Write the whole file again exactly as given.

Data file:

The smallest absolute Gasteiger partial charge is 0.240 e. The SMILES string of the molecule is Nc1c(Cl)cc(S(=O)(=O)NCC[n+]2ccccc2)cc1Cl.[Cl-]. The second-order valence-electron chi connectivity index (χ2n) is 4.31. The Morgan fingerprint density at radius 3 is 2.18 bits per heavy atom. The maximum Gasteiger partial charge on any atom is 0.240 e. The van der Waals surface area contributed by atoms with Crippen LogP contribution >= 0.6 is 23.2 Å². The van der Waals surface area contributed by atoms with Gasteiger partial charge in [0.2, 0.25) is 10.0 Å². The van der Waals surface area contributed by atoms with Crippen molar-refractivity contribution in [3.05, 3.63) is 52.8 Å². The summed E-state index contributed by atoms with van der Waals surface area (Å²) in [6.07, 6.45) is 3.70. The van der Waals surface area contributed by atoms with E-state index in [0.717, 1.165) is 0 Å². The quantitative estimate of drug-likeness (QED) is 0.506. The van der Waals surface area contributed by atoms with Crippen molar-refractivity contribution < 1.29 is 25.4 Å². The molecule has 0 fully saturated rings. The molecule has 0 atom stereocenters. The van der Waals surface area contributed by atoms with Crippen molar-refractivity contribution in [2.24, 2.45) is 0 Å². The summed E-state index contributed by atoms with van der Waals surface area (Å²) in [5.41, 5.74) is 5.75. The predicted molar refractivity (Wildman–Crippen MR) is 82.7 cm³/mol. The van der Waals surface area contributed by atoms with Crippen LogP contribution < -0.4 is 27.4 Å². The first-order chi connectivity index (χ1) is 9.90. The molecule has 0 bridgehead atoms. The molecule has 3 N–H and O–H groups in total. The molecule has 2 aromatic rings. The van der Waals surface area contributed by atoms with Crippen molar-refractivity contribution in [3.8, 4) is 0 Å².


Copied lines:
The smallest absolute Gasteiger partial charge is 0.240 e. The SMILES string of the molecule is Nc1c(Cl)cc(S(=O)(=O)NCC[n+]2ccccc2)cc1Cl.[Cl-]. The second-order valence-electron chi connectivity index (χ2n) is 4.31. The Morgan fingerprint density at radius 3 is 2.18 bits per heavy atom. The maximum Gasteiger partial charge on any atom is 0.240 e. The van der Waals surface area contributed by atoms with Crippen LogP contribution >= 0.6 is 23.2 Å². The van der Waals surface area contributed by atoms with Gasteiger partial charge in [0.2, 0.25) is 10.0 Å². The van der Waals surface area contributed by atoms with Crippen molar-refractivity contribution in [3.05, 3.63) is 52.8 Å². The summed E-state index contributed by atoms with van der Waals surface area (Å²) in [6.07, 6.45) is 3.70. The van der Waals surface area contributed by atoms with E-state index in [0.717, 1.165) is 0 Å². The quantitative estimate of drug-likeness (QED) is 0.506. The van der Waals surface area contributed by atoms with Crippen molar-refractivity contribution < 1.29 is 25.4 Å². The molecule has 0 fully saturated rings. The molecule has 0 atom stereocenters. The van der Waals surface area contributed by atoms with Crippen molar-refractivity contribution in [2.24, 2.45) is 0 Å². The summed E-state index contributed by atoms with van der Waals surface area (Å²) in [5.41, 5.74) is 5.75. The predicted molar refractivity (Wildman–Crippen MR) is 82.7 cm³/mol. The van der Waals surface area contributed by atoms with Crippen LogP contribution < -0.4 is 27.4 Å². The first-order chi connectivity index (χ1) is 9.90. The molecule has 0 bridgehead atoms. The molecule has 3 N–H and O–H groups in total. The molecule has 2 aromatic rings. The van der Waals surface area contributed by atoms with Crippen molar-refractivity contribution in [3.8, 4) is 0 Å².